On first glance, you might solve this via a brute force approach by checking each possible combination of sums until you reach the target. This approach would yield a time complexity of `O(n^2)`

since you need an outer for loop to traverse all the elements in the array and then an inner for loop to traverse the elements starting from the second one. However this approach is inefficient and you can actually solve it in `O(n)`

time using a dictionary.

The dictionary approach involves storing the value as the key as well as the index at where it’s placed as the value. In the example provided, our dictionary would look something like this:

```
{
2: 0,
7: 1,
11: 2,
15: 3
}
```

if we were to store every single value and index. This represents a worst case possibility if the solution is found at the last index. For this particular problem, we are told that each input array will have exactly one solution.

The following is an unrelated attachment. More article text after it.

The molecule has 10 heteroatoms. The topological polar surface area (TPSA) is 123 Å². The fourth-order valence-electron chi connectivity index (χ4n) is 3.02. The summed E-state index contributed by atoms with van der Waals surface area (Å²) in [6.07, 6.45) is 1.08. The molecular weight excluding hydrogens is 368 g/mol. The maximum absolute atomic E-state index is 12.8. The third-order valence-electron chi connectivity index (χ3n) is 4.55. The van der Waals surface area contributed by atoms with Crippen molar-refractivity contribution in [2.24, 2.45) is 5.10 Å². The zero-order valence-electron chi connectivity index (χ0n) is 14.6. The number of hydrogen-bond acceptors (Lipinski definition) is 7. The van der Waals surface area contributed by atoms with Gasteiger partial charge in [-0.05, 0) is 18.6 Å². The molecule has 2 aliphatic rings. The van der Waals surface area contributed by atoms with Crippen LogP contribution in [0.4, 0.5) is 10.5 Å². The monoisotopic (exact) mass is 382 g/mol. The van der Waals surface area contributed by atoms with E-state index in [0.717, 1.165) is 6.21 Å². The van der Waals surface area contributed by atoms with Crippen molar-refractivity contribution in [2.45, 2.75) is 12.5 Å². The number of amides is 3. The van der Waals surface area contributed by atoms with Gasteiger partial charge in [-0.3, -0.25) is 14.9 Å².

To simplify matters, if we have a target and a value, we can obviously find the difference. This difference will need to be in the array for us to find a solution. In the example, when we traverse the array, we will start at index 0 which is 2. Since our target is 9, we know that we need to find a 7 in the array for us to return a valid solution. This means we don’t have to keep checking every possible combination since if we can’t find a 7, we know that the solution does not contain 2, or 0, since that is the index where 2 is.

To solve the problem, we will iterate over the array, calculate the difference between the target and value, and check if that difference is in the dictionary. If not, we will append the value and index to the dictionary, since we need to return the index NOT the value.